Samsung has developed the first DDR2 DRAM chips in the world using 50-nanometer manufacturing technology, an important improvement as PC manufacturers gear up for adoption of Microsoft's Vista OS.
Although the world's largest DRAM maker won't use the 50nm technology in mass production until 2008, the development shows that memory chip makers are preparing for the transition to Vista. Market researcher Gartner, for one, expects a gradual shift to Vista by users, and memory chips are going to be a key consideration for systems makers and users.
Microsoft has already offered two sets of guidelines for hardware makers readying Vista-ready PCs and laptops. Systems with 512MB of DRAM will win a Windows Vista Capable PC logo from Microsoft.
PCs with 1GB will gain a Windows Vista Premium Ready logo, which Microsoft says means "an even better" user experience, including real-time thumbnail previews, new 3D task switching, and interface scaling.
PC vendors have already started adding more DRAM to systems to ensure they're Vista-ready, a guarantee to users that purchasing a PC right now won't mean the system will be obsolete soon after the actual launch of Vista.
"Most 'Vista-Ready' PCs have 1GB of DDR2 inside, and the 'consumer PCs' usually have 2GB," said Ben Tseng, a vice president at Taiwanese DRAM maker ProMOS. The move by PC makers to ensure new systems are Vista-capable has already increased the average amount of DRAM per PC to 800MB in the third quarter, he added, and the company expects average DRAM content-per-PC to increase to 900Mb in the fourth quarter.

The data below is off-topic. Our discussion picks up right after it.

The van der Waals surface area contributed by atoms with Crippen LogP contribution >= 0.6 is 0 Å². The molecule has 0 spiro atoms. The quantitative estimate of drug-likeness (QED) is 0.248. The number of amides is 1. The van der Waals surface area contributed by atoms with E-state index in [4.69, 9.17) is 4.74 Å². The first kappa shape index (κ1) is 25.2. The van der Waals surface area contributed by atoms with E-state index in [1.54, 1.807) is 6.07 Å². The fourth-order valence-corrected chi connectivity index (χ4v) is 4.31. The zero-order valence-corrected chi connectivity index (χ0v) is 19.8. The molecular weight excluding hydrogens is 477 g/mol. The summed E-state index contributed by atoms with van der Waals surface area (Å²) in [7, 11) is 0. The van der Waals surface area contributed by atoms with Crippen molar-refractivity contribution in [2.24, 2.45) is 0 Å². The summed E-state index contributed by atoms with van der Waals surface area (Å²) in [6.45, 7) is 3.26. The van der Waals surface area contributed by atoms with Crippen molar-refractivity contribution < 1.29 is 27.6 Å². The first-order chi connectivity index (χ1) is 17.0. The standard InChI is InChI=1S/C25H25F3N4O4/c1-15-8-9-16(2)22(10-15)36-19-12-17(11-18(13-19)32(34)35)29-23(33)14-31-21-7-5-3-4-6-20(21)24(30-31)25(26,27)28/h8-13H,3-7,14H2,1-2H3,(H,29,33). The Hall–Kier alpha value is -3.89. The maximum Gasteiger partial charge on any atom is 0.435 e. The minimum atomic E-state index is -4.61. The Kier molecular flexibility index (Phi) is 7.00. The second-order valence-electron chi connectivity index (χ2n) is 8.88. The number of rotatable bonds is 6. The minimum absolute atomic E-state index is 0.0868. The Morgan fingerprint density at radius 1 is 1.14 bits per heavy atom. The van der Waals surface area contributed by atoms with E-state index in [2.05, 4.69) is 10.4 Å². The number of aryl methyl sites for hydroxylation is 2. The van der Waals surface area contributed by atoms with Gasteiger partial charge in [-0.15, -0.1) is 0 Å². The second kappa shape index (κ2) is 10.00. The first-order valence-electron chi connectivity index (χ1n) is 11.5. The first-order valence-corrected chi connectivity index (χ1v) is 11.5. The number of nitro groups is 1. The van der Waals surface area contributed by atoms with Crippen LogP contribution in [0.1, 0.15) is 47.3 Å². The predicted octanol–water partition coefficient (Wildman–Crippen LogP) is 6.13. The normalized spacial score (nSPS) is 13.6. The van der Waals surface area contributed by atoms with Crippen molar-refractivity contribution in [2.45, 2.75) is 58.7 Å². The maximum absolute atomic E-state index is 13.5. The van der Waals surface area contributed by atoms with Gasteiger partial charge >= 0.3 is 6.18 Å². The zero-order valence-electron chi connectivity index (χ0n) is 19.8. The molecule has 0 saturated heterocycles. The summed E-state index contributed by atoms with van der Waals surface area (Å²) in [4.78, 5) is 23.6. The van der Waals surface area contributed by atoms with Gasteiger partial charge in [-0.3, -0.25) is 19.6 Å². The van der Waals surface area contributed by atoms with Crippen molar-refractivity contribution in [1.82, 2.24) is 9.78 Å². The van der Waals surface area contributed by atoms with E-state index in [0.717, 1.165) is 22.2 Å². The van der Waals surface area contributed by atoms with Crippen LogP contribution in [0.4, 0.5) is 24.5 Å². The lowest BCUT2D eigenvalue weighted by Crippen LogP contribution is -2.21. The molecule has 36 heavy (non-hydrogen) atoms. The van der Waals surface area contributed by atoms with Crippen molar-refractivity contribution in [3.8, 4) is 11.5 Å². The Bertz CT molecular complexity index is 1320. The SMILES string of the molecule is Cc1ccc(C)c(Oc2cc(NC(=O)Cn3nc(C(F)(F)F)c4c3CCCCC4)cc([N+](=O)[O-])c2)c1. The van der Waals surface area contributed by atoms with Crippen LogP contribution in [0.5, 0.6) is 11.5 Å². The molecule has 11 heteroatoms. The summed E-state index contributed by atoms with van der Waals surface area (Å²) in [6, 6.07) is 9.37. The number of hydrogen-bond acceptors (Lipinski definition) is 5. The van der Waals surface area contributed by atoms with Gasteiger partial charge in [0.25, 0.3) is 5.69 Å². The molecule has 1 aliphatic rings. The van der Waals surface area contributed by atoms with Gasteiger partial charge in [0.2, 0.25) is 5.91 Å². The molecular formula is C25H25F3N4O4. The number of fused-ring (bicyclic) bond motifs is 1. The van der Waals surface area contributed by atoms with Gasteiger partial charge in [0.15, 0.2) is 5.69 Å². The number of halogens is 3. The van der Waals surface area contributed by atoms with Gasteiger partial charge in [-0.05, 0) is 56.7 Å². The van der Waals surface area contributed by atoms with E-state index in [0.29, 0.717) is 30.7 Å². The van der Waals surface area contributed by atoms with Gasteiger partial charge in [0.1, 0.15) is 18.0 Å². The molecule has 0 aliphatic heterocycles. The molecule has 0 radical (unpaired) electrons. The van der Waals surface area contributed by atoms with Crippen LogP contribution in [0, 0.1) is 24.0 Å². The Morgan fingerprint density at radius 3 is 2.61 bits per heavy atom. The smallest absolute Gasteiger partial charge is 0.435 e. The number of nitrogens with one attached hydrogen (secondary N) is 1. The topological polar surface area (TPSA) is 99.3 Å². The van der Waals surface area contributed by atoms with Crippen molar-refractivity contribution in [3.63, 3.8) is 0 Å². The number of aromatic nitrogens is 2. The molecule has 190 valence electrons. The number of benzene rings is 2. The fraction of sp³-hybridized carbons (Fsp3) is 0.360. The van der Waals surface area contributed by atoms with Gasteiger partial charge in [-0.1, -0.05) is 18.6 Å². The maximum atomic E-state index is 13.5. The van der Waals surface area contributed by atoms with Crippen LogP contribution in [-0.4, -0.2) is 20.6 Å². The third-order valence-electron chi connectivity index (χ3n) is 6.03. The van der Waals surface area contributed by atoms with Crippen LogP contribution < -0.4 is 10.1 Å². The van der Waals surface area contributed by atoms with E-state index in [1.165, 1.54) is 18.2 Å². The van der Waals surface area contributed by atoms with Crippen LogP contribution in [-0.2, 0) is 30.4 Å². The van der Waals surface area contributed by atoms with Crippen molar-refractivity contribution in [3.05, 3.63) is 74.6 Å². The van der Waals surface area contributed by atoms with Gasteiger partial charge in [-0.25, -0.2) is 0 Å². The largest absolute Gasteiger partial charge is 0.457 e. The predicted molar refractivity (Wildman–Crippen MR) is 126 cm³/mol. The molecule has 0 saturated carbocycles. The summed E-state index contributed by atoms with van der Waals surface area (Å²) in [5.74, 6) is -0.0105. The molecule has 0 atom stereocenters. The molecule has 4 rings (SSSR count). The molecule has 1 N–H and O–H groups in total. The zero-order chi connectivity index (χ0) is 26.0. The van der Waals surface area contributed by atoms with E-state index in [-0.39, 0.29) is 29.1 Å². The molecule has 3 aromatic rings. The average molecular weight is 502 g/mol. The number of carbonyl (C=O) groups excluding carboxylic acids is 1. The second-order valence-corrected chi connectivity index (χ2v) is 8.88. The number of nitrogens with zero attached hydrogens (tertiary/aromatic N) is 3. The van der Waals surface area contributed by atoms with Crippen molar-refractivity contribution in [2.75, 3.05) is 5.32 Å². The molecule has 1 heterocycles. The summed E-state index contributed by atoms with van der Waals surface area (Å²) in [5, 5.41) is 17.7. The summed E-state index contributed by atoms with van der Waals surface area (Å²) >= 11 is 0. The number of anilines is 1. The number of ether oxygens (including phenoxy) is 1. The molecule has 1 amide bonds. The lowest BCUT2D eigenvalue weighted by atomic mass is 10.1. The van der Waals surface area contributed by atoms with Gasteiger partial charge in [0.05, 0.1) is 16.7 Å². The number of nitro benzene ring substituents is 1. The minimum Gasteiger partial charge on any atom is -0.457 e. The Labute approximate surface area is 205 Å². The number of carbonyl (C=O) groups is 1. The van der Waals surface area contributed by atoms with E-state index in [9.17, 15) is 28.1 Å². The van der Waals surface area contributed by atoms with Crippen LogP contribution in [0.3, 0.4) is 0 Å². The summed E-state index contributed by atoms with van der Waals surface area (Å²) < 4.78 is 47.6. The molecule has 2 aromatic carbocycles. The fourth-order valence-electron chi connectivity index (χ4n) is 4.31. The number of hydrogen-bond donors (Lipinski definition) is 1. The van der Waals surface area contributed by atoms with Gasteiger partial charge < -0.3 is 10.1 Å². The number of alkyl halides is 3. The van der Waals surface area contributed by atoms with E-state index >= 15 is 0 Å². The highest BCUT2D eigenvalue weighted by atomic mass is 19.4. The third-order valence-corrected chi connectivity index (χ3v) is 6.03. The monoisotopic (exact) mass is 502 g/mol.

DRAM is a potential fly in the ointment for a quick ramp up of Vista next year. There may not be enough to go around if users buy new Vista PCs immediately. Memory chip makers have focused on building production lines for more lucrative NAND flash memory in recent years, due to strong user demand for iPods, digital cameras and other NAND-hungry gadgets. Rapid price increases for DDR2 in recent months has helped steer attention back to DRAM, but it's a bit late, since it usually takes more than a year to build a new DRAM factory, and costs billions of dollars.
The best way to increase chip production without an entire new factory is to shrink manufacturing technology, such as Samsung's 50nm success. A nanometer is one-billionth of a meter, and the term describes the size of the smallest features on a chip. In general, making the features smaller increases the number of chips a company can produce per month on one line, as well as improving chip speed and power efficiency.
Samsung says the 50nm technology will increase production efficiency by 55 per cent over its 60nm production process, and lower per-chip costs. Most DRAM makers currently use 90nm technology for the bulk of their chip manufacturing these days, while some have made the transition to smaller 80nm and 70nm sizes.
The key to the vastly improved production technologies at 50nm were several chip design improvements, Samsung said, such as the use of a special 3D transistor, called a selective epitaxial growth transistor (SEG tr), that reduces chip power consumption and increases performance by optimising the speed of each chip's electrons. Samsung also tweaked the design to increase storage capacity and improve storage reliability.